I have these memories of when the kids were little and we went out a few times with friends of theirs and their parents here in Seattle for trick or treating, and of course the nights could be cold and some of the parents brought along lidded beverage cups and most of the time they did not have coffee or hot chocolate in them if you know what I mean. So, if you wanted to bring along some wine in that covered beverage container, I think Grenache could be a good choice to keep you warm and cozy on your trick or treat walk, or at a football game, or fall soccer games - although I would probably not suggest it for the early morning soccer games. Remember those, Carmela?!? Getting the kids to soccer games at 8 in the morning on a Saturday?!?
Again, there are other wines that can be good fall wine that we will cover in other episodes, but we are going to focus today on Grenache.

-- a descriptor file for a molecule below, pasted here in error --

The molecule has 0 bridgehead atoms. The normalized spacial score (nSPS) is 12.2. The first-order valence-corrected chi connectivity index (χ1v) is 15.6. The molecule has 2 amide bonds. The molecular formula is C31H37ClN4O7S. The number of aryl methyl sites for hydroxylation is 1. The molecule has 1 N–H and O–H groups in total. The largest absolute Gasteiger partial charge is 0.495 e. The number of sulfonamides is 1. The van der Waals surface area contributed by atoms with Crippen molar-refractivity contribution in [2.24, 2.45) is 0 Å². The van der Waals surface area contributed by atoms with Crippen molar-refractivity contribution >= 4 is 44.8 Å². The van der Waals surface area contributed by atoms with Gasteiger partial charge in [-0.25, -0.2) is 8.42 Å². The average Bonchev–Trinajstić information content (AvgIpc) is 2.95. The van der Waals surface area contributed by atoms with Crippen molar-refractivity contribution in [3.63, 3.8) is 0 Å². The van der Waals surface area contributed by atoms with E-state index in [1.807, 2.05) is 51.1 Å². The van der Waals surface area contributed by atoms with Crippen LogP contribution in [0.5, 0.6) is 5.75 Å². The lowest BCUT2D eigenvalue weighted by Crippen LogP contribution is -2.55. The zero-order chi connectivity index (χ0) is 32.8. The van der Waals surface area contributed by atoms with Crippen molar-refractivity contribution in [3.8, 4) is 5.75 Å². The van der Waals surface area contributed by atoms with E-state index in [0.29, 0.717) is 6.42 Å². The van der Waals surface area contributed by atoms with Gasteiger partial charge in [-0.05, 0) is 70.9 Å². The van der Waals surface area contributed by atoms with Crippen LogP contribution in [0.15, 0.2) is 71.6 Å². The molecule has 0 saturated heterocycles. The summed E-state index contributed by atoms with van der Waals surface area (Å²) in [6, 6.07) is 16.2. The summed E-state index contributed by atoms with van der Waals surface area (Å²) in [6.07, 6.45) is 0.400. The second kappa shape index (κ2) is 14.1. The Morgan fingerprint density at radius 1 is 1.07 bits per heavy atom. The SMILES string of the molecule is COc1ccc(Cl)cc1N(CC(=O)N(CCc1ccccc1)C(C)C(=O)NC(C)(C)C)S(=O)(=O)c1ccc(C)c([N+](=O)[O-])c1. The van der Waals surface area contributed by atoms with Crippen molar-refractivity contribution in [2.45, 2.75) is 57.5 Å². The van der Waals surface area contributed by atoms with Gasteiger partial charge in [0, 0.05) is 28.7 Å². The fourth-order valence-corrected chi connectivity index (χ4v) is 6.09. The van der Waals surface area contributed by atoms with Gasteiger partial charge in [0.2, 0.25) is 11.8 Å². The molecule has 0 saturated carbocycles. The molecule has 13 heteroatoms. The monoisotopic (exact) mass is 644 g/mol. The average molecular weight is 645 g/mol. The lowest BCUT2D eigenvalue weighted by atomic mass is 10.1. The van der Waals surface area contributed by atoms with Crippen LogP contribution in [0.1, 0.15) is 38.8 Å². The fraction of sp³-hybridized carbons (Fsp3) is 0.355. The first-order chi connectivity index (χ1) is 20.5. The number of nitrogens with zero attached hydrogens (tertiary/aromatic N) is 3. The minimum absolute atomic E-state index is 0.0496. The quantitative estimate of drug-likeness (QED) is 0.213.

A review of the Grenache / Garnacha wines we chose for this episode 17:10
So, let’s talk a little bit about the wines we selected for this episode. Again, two of our wines are from Spain, both from the Campo de Borja area, and so we again should properly call them Garnacha, and the third wine is actually a Rose’ made from Grenache grapes and is from France.
Let’s start first with the Rose’. As I have said many times on this podcast, Rose’ is not a varietal, it is a style of wine. Pet peeve. Rose’ wines can be made from many different types of wine grapes, such as Pinot Noir, Sangiovese, Mouvedre (Moo VEH druh), Syrah, Cinsault (san-sawl), and Grenache, among many others. Rose’ gets its color from - what? How long the grape skins are in contact with the grape juice as they are making wine.
The rose’ we selected is obviously a rose’ created from Grenache, and is from France, specifically from the very south of France in an relatively large wine growing area called Pays d’Oc (Pay Doke) which is very close to Spain - so all of these wines are from a similar geographic region. In this area of France, there are over 60 wine grape varieties grown - which is huge. About 20% of French wine imports come from this area, and it is evidently the largest producer of rose’ in France, and Grenache is the grape most likely to be found in rose’s from this area, sometimes on its own, and sometimes in a blend.